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The ARGUMENT. The Judicious Casaubon, in his Proem to this Satyrg.

tells us, That Aristophanes-the Grammarian boa ing, ask'd, wbat Poem of Archilochus his lambicks he preferred before the rest ; answer'd, The bongeft. His Answer may juftly be apply'd to this Fifth Saytr ; which, being of a greater length than any of the rest, is alsó, by far, the most in. Structive : For this reason I have selected it from all the others, and infcrib'd it to my Learned Mas ster Dr. Busby; to whom I am not only obliged my self for the best part of my own Education, and that of my two Sons; but have also receiv'd from him the first and truest Taste of Persius. May be be pleasd to find in this Transtation, the Gratitude, or at least some small Acknowledgement of bis unworthy Scholar, at the Distance of 24



Years, from the time when I departed from un

der bis Tuition. This Satyr

, consists of two diftin& Parts: The first contains the Praises of the Stoick Philosopher Cornutus, Master and Tutor to our Persius. It also declares the Love and Piety of Persius, to his well-deserving Master; and the mutual friendship which continued betwixt them, after Persius was now grown a Man. As also his Exhortation to Young Noblemen, that they wou'd enter them. felves into his Institution. From bence he makes an artful Transition into the second part of his Subject : wherein he first complains of the Sloth of Scholars, and afterwards perswades them to the pursuit of their true Liberty: Here our Author excellently treats that Paradox of the Stoicks, which affirms, that the Wife or Virtuous Man is only free; and that all Vicious Men are naturally Slaves. And, in the Illustration of this Dogma, he takes up the remaining Part of this inimitable Satyr.


Inscrib'd to the Reverend Dr. BUS BY.

The Speakers Persius and Cornutus.


f ancient Use to Poets it belongs,

To with themselves an hundred Mouths and Tongues : Whether to the well-lung'd Tragedians Rage They recommend their Labours of the Stage,

Or fing the Parthian, when transfix'd he lies,
Wrenching the Roman Jav'in from his Thighs.

Corn. And why wou'dit thou these mighty Morsels chụsc,
Of Words unchew'd, and fit to choak the Muse?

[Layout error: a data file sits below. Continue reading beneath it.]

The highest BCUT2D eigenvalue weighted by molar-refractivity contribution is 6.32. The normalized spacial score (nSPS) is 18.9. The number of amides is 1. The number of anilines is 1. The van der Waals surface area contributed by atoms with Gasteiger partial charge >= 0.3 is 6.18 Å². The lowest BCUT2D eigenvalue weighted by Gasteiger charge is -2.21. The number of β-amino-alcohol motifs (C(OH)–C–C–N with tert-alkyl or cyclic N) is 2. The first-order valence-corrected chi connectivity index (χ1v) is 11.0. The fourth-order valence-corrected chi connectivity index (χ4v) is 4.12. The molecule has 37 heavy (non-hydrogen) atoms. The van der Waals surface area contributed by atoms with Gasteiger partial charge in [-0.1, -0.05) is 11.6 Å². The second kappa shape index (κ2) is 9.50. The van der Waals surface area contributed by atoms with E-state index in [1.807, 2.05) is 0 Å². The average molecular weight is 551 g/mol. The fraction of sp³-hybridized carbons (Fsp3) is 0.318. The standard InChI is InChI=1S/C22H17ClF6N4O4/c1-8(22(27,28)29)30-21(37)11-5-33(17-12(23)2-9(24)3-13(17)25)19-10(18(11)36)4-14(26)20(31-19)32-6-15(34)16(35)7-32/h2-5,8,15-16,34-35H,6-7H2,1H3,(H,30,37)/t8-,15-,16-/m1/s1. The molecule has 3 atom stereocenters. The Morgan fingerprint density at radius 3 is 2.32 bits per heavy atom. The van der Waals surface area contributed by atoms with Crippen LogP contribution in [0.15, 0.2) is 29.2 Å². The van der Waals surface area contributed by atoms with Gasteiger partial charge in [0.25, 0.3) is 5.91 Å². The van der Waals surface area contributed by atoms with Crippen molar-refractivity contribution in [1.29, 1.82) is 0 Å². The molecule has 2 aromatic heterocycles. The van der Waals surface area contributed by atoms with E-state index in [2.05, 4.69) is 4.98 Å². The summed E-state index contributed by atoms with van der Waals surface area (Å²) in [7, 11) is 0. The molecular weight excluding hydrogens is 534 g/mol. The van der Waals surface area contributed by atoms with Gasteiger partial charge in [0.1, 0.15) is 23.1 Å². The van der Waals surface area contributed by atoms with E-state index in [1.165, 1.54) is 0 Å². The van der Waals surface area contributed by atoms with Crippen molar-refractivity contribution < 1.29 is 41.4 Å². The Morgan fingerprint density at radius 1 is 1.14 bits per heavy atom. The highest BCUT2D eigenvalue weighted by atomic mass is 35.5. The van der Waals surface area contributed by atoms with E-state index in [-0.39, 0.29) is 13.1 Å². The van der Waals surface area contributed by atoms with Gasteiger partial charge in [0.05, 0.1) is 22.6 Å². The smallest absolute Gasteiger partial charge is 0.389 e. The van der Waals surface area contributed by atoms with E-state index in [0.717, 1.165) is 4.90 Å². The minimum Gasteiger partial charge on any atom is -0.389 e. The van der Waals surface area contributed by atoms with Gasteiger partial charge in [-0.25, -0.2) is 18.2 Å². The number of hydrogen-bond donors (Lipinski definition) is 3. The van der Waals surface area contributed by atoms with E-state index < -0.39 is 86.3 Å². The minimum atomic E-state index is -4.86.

Let Fustian Poets with their Stuff be gone,
And suck the Mifts that bang o'er Helicon;
when Progne's or ? Thyestes' Feast they write į
And, for the mouthing Actor, Verse indite.
Thou neither, like a Bellows, swell'At thy Face,
As if thou wert to blow the burning Mass
Of melting Ore; nor canst thou strain thy Throat,
Or murmur in an undistinguish'd Note,
Like rowling Thunder till it breaks the Cloud,
And rattling Nonsense is discharg'd aloud.
Soft Elocution does thy Style renown,
And the fweet Accents of the peaceful Gown:
Gentle or sharp, according to thy choice,
To laugh at Follies, or to lash at Vice.
Hence draw thy Theme, and to the Stage permit
Raw-head and Bloody-bones, and Hands and feet,
Ragousts for Tereus or Thyestes drest;
Tis Task enough for thee t’expose a Roman Feaft.

Perf. 'Tis not, indeed, my Talent to engage
In lofty Trifles, or to swell

my Page
With Wind and Noise; but freely to impart,
As to a Friend, the Secrets of my Heart;
And, in familiar Speech, to let thee know
How much I love thee, and how much I owe:

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1 Progne was Wife to Tereus, eaten by his Father. King of Thracia: Tereus fell in 2 Thyestes and Atrens were Love with Philomela, sister to Brothers, both Kings: Atreuse Progne, ravish'd her, and cut to Revenge himself of his unout her Tongue: In Revenge natural Brother, kill'd the of which, Progne kill'd Itys, Sons of Thyestes, and inviced her own Son by Terens ; and him to eat them. fesv'd him up at a Fcaft, to be


Knock on my Heart: for thou haft skill to find

2 If it sound solid, or be filld with Wind; And, thro’the veilof Words, thou view't the oaked Mind.

For this a hundred Voices I delire,
To tell thee what an hundred Tongues would tire;
Yet never could be worthily expreft,
How deeply thou art seated in


When firât my 3 childish Robe resiga'd the Charge,
And left me, unconfin'd, to live at large;
When now my golden Bulla (hung on high
To Houshold Gods) declar'd me paft a Boy;
And my 4 white Shield proclaim'd my Liberty :
When, with my wild Companions, I cou'd rowl
From Street to Street, and fin without controul;
Just at that Age, when Manhood set me free;
I then depos’d my felf, and left the Reins to thee.
On thy wise Bosom I repos'd my Head,
And, by my better s Socrates, was bred.
Then thy streight Rule set Virtue in my fight..
The crooked Linc reforming by the right.
My Reason took the bent of thy Command,
Was form'd and polish’ thy skilful Hand:.
Long Summer-days thy Precepts I rehearse;,
And Winter:nights were short in our converse:


2. By the Childish Robe, is | Roman Youths wore, were Meant the Pratexia, or first white, and without any Im. Gowns which the Roman Chilpress, or Device on them, to dren of Quality wore : these thew they had yer. Atchier'd were welted with Purple; and nothing in the Wars. on those Welts were faften'd s Socrates, by the Oracle, the Bulla, or little Bells ; was declar'd to be the Wiselt which when they came to the of Mankind: He inftra&ed Age of Puberty, were hung up, many of the Athenian Young and Consecrated to the Lares, Noblemen in Morality, and or Houthold Gods.

among the rest Alcibiadesa The first Shield which the


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